Mike Hoolboom

Guy Debord’s Critique of Separation

Guy Debord, “Critique of Separation” (1961) – Part One (subtitles begin at 2 minutes)

Guy Debord, how I wish I hadn’t read the book where you rattle on as a bitter old drunk. Sure, it must have been painful to know so much so early, and not die with all that fine understanding passing between those perfect lips. What is left to do after the world ends, and you’re not yet forty, and history makes a prophet out of you but not a martyr, and you survive your fifteen minutes and become a legend who only wants to drink it all away?

He was born in 1931 and made six movies, this one when he was only 30. He is best known, of course, for his landmark Situationist text “The Society of the Spectacle” (1967), where he laid down the rules, as he saw them, for the new capitalism, which had swapped being for having, and floated all of us newly reborn consumers inside a never-ending playground of pictures.

Here is a summary riff from R.D. Crano: “The mediator of social relations and guarantor of model subjectivity, spectacle functionally conditions our very being-in-the-world-with-others, whose distinctive ontological mark in a capitalist society is separation.”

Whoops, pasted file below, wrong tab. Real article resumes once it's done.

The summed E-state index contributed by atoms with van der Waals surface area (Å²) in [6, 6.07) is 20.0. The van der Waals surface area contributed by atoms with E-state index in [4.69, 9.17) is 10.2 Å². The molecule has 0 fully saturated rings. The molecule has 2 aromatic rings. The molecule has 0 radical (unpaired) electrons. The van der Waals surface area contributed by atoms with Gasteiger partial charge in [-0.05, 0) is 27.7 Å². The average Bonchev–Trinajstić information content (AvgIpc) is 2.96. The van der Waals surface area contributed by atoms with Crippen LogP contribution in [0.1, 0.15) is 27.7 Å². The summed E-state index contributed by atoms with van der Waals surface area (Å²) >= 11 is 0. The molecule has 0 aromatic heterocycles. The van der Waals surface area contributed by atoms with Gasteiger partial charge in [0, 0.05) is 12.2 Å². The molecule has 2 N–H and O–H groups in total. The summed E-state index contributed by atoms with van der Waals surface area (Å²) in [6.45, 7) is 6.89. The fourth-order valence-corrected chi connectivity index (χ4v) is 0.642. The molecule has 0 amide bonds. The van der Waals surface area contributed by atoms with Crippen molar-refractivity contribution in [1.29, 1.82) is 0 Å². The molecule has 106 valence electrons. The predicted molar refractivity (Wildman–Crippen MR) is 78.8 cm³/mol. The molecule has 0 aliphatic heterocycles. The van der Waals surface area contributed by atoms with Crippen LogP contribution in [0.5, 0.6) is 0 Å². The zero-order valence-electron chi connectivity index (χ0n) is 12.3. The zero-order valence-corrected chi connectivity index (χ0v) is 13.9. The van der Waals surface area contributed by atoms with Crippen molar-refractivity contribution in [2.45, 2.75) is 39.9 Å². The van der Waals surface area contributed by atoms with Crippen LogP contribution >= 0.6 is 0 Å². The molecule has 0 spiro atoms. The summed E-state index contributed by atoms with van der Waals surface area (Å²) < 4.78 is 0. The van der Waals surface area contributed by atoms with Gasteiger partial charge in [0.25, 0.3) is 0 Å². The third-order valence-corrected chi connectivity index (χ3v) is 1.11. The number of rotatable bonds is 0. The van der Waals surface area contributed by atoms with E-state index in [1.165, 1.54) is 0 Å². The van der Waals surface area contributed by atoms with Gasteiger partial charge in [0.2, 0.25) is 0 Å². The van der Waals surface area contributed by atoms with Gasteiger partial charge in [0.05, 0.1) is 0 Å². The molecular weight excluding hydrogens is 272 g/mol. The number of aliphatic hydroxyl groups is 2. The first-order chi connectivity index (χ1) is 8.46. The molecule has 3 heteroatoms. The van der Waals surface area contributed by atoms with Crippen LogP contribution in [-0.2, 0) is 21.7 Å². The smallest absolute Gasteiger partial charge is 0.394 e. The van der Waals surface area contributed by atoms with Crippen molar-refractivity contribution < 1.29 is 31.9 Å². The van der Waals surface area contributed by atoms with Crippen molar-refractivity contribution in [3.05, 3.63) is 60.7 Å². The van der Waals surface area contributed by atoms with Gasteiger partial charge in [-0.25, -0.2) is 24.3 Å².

What I love most of all about this movie is how ordinary it is, and even though he’s trying not to care, the camera loaders he’s employed are still inside their habits of seeking out the light on her face, and the glint off the napkins, and so everywhere there are moments of unexpected, even unwanted and intrusive, beauty.

His mouth seems trained on these ordinary moments between ordinary people, and he aims to carve them up with his fine French words, fresh from his own academy and served cold and drawn from the furthest megaphone of the furthest tower.

Why is it I can still feel the heat of the young man who would like to reach into every picture and wrestle it to the ground. Why do those pointed shoes hurt him? The way he looks into her face? The streetcar ferrying its passengers home, all this is somehow outrageous and unbearable. I can feel him jumping up and down at whatever passes by his widow, and his genius is that he can turn his tantrum into something that pulls away at the masks we are busy wearing, and substituting another mask, one which he has made himself, with a little help from his dead writer friends. “The official language of universal separation.”